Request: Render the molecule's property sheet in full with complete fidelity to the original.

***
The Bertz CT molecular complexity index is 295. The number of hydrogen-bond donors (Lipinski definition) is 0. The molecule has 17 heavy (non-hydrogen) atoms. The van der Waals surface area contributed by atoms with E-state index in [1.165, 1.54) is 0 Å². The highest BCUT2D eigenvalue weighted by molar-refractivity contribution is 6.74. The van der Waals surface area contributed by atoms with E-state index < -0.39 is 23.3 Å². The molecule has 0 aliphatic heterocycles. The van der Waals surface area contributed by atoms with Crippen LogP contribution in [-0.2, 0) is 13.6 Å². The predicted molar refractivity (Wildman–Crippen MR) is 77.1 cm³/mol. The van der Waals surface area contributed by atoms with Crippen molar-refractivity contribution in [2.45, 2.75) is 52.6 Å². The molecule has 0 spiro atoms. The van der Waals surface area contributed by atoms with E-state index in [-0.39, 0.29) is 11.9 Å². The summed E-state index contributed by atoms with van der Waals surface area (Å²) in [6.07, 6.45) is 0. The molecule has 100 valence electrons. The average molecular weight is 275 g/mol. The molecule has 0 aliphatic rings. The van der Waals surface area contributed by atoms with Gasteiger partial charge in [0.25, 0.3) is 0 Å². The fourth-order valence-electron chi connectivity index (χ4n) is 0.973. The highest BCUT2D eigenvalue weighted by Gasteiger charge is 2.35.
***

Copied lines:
The Bertz CT molecular complexity index is 295. The number of hydrogen-bond donors (Lipinski definition) is 0. The molecule has 17 heavy (non-hydrogen) atoms. The van der Waals surface area contributed by atoms with E-state index in [1.165, 1.54) is 0 Å². The highest BCUT2D eigenvalue weighted by molar-refractivity contribution is 6.74. The van der Waals surface area contributed by atoms with E-state index < -0.39 is 23.3 Å². The molecule has 0 aliphatic heterocycles. The van der Waals surface area contributed by atoms with Crippen LogP contribution in [-0.2, 0) is 13.6 Å². The predicted molar refractivity (Wildman–Crippen MR) is 77.1 cm³/mol. The van der Waals surface area contributed by atoms with Crippen molar-refractivity contribution in [2.45, 2.75) is 52.6 Å². The molecule has 0 spiro atoms. The van der Waals surface area contributed by atoms with E-state index in [-0.39, 0.29) is 11.9 Å². The summed E-state index contributed by atoms with van der Waals surface area (Å²) in [6.07, 6.45) is 0. The molecule has 100 valence electrons. The average molecular weight is 275 g/mol. The molecule has 0 aliphatic rings. The van der Waals surface area contributed by atoms with Gasteiger partial charge in [0.25, 0.3) is 0 Å². The fourth-order valence-electron chi connectivity index (χ4n) is 0.973. The highest BCUT2D eigenvalue weighted by Gasteiger charge is 2.35.